Cover image for Terrorism
Gaines, Ann.
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Publication Information:
Philadelphia : Chelsea House, [1999]

Physical Description:
117 pages : illustrations ; 25 cm.
Examines the history, mentality, goals, and acts of terrorists and discusses what a free society can do to protect itself against them.
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HV6431 .G24 1999 Adult Non-Fiction Non-Fiction Area

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Terrorism examines the many faces of the worldwide phenomemon, revealing a range of practitioners motivated by political ideologies, by religious fanticism, by ethnic or cultural identity - sometimes even by money.'

Reviews 2

Booklist Review

Gr. 7^-12. Gaines' neutral voice is a great asset as she gives shape to a surprisingly complex subject that is both scary and fascinating. By beginning with the dramatic circumstances surrounding the 1988 terrorist bombing of Pan Am flight 103 over Lockerbie, Scotland, she draws readers into a densely packed, rapid-fire, informative presentation that examines several types of terrorism and the activities of terrorist organizations from around the world and throughout history. Names such as the Zealots, the Stern Gang, Black September, Aum Shin Rikyo, and the Order appear as she follows the havoc wrought by terrorists from the ancient Middle East to a Japanese subway to the Murrah Federal Building in Oklahoma. Her last chapter, which deals with combating terrorism, is particularly provocative, raising important questions about the impact of antiterrorist legislation and the larger problem of balancing the need for security with the underlying principles of a free society. A solid addition to the Crime, Justice, and Punishment series. Many black-and-white photos; further readings. --Stephanie Zvirin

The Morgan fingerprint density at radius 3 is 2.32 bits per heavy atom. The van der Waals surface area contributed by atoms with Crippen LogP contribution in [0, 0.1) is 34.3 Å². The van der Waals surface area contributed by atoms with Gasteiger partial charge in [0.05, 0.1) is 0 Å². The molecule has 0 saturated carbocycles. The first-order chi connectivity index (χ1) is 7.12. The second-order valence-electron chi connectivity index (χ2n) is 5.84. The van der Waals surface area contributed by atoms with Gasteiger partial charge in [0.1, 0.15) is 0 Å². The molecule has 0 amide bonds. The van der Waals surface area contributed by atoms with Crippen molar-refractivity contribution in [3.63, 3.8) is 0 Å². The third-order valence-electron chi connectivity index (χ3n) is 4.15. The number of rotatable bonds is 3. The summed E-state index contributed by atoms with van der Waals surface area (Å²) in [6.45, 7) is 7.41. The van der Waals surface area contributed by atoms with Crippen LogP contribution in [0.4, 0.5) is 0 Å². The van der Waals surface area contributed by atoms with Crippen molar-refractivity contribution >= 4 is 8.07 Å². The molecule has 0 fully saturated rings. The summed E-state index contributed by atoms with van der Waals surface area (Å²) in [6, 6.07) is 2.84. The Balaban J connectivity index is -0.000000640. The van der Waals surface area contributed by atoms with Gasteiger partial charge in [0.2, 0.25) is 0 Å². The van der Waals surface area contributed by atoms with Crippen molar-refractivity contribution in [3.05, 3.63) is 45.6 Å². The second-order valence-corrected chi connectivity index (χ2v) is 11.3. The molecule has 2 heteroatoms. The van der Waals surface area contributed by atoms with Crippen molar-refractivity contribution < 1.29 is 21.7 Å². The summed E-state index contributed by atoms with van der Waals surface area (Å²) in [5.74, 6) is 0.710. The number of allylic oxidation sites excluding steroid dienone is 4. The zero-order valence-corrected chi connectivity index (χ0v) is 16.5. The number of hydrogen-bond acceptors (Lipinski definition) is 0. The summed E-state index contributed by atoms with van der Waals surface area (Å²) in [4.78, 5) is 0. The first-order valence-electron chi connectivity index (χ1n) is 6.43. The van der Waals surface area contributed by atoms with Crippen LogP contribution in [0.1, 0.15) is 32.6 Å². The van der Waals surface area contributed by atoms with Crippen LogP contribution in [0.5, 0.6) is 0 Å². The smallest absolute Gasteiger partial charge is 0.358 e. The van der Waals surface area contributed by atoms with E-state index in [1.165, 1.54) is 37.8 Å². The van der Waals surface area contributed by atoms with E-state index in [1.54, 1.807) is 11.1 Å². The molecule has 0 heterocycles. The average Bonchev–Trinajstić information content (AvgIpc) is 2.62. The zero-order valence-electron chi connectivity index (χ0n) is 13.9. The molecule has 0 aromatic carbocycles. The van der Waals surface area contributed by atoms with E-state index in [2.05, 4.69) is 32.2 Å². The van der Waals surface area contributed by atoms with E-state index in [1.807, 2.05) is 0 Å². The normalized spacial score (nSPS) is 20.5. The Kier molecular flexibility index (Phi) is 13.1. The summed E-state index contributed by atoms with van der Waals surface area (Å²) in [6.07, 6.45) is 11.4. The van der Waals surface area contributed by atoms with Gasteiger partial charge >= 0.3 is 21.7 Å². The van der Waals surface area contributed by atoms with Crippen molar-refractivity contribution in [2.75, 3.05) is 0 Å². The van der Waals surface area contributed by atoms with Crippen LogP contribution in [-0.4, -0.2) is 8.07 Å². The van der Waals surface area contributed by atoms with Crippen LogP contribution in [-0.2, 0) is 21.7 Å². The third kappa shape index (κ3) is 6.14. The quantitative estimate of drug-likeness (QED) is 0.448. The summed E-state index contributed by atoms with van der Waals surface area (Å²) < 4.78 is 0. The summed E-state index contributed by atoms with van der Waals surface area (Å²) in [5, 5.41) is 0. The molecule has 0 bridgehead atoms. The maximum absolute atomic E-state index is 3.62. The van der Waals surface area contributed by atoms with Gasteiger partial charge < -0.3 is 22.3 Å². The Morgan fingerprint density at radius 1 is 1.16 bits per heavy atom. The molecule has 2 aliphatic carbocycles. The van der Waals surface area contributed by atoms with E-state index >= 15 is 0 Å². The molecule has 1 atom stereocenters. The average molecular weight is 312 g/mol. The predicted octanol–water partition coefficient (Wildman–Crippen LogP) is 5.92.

School Library Journal Review

Gr 8 Up-Not a new phenomenon but an increasingly deadly one is put in perspective. Pan Am's Flight 103 bomb explosion over Lockerbie, Scotland, in 1988 provides a lead-off point to a discussion of modern terrorist activities. Twentieth-century actions of terrorist groups in the Middle East, Japan, South and Central America, and the United States are described without a surplus of graphic detail. The four general types of terrorist groups and their purposes form a basis for grasping the concept of using violence to achieve a goal. Varying levels of violence are practiced by different factions of the same group while sizes and sophistication of terrorist organizations also vary widely. These points reduce generalization about such groups and put to rest some commonly held misconceptions. In opposition to The Terrorists (HarperCollins, 1983) by Milton Meltzer, who believes terrorism to be a futile tactic, this book recognizes it as effective for some groups. An important examination of an escalating threat to peace and peace of mind.-Ann G. Brouse, Big Flats Branch Library, NY (c) Copyright 2010. Library Journals LLC, a wholly owned subsidiary of Media Source, Inc. No redistribution permitted.



No American will ever forget the unspeakable acts of September 11, 2001. This book takes an in-depth look at terrorists, their history, mentality, and goals. It also raises questions about what a free society can do to protect itself. More than ever, understanding terrorism is a key component to educating our society. Excerpted from Terrorism by Ann Graham Gaines All rights reserved by the original copyright owners. Excerpts are provided for display purposes only and may not be reproduced, reprinted or distributed without the written permission of the publisher.